Last updated on August 13th, 2018
Postpartum Ab Exercises To Avoid As A New Mom
When it comes to “getting your body back” post-pregnancy, most new moms want to work on one section: their tummy! And while I completely understand that line of thought, it’s not always the easiest to jump into. Postpartum ab exercises are a bit more complex than your staples (and before any training takes place you should master these rehab exercises!). So if you’re a new mom, or an expecting one, know that these exercises are ones that should probably be avoided (though there are exceptions!)
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Throughout pregnancy your body changes (in a good way!). Your midsection for one, stretches as much as necessary to allow room for your babe. Your back muscles become stretched and weaker and your hips feel more unstable than ever. All of this is normal and none of this means you’re no longer strong. It does mean however, that you’ve got some recovery to do.
But so many mamas want to jump right into postpartum ab exercises. Either to get their tummies to change or to simply have something they can do for themselves.
Now, back to be belly. Post pregnancy, your abdominals are stretched and weak and you’ve probably got some degree of diastalsis recti. Unfortunately, performing any of the following postpartum ab exercises won’t help your belly recover and may actually do more harm than good.
Ideally, all new mamas would check with a pelvic floor physio and be assessed by a quality professional for any diastasis before doing postpartum ab exercises. But since that doesn’t often happen, the exercises to avoid below is my common advice to new moms.
Avoiding these postpartum ab exercises as a brand new mom will help you more in the long run.
Postpartum Ab Exercise #1 Crunches
Crunches are most people’s “go-to” when they think of abdominal training. And in fairness I can see why, they’ve been around forever and toted as the best way to train abs. But straight out of the delivery room isn’t exactly the time to implement them.
When you perform a crunch it causes your midsection to bulge outward around the belly button. This places extra pressure on the connective tissue and can actually further hinder your diastalsis recti (since you are essentially training your belly to bulge!). By training just the rectus abdominis, your connective tissue isn’t healing or becoming stronger thus making crunches pretty ineffective for new mamas.
Exercise #2 Planks
Planks can be a great core exercises… just not right after you’ve had a baby. Remember when I said that your abdominal muscles were weakened and stretched? In a plank, your belly hangs down and you’ve got to activate your deeper muscle to hold everything up and in.
The problem, is that post pregnancy you’re unable to do that. You need to train your deep core muscles without the added stress from front loading. Meaning, you’ll need to retrain your core muscles from a supine (lying on your back) position far before you should flip over into a plank. Coming into a front loaded ab exercises (like a plank) only causes more stress on an already extremely delicate group of muscles.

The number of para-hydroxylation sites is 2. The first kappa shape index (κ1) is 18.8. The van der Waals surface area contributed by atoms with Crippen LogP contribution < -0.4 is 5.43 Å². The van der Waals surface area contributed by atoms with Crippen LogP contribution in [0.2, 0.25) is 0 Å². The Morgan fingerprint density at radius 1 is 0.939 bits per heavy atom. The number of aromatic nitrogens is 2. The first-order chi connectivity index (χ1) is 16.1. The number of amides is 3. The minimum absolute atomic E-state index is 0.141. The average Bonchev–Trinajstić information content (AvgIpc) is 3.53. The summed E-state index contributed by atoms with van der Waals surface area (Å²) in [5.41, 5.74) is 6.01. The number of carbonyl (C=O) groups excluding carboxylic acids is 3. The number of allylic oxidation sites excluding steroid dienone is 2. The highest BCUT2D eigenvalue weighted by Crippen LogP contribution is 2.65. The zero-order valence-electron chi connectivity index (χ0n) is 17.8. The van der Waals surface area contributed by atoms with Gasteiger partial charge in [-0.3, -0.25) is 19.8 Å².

Exercise #3 Hanging Leg Tucks
If you’re not ready to crunch of plank, than you are most definitely not ready for anything hanging! Not only does this type of exercises (again) cause the belly to bulge but chances are your joints are still pretty unstable from pregnancy (thank you relaxin!). So placing your body in a hanging position without being able to activate the necessary muscles isn’t a great way to go.
On top of that, hanging places your midsection/abdominals in a stretched out position – the exact thing you’re trying to fix. Since your abdominals are both slightly stretched as well as week, you probably won’t be able to use them to pull your legs up and instead rely on your hip flexors and unstable pelvis. All in all, hanging leg tucks should be omitted until you’ve done a bit of rehab.
Instead, more stress is placed upon an extremely delicate group of muscles.
Exercise #4 Vups/Toe Touches
Not to sound like a broken record but your abs are most definitely not ready for a vup. This is an exercise that again creates a belly bulge putting a lot of pressure on weakened tissue. On top of that, like a crunch, toe touches place a lot of pressure downwards. If you’ve recently had a baby, your pelvic floor is most likely not ready for excessive pressure.
Most new mamas experience some back pain due to the lack of strength in their core. Exercises like the vup will only increase back pain since you will be unable to contract the muscles necessary to perform the move.
CNow, that’s not to say that these postpartum ab exercises are terrible for everyone. Just that their not idea for the majority of mamas.
But there are ways to train! After you’ve done your rehab, check out a video of ab exercises I DO love below! Worout your core as a whole instead of your abs in isolation and your body will be much better off.
Don’t forget to pin these postpartum ab exercises to avoid as a new mama!
It probably sounds like I’ve just given you a list of don’ts… And I guess I have. The biggest thing to remember postpartum is that your body needs time to heal. Remember that it took ten months for your body to accommodate a baby.
All of those months were spent stretching and changing. So expecting it to rebound in less than ten months is absurd. Spend your time not just on postpartum ab exercises but on movements you need each and everyday.
Instead of training abdominals superficially, spend the time to rehab and learn to contract the deeper ones– and use your core muscles a whole (like these awesome ab exercises). This blog covers some great post-pregnancy exercises before jumping into an actual fitness routine.
And always, always, seek out the help of a professional if you’re unsure.
Train safe mamas!
What do you wish you knew about training post partum?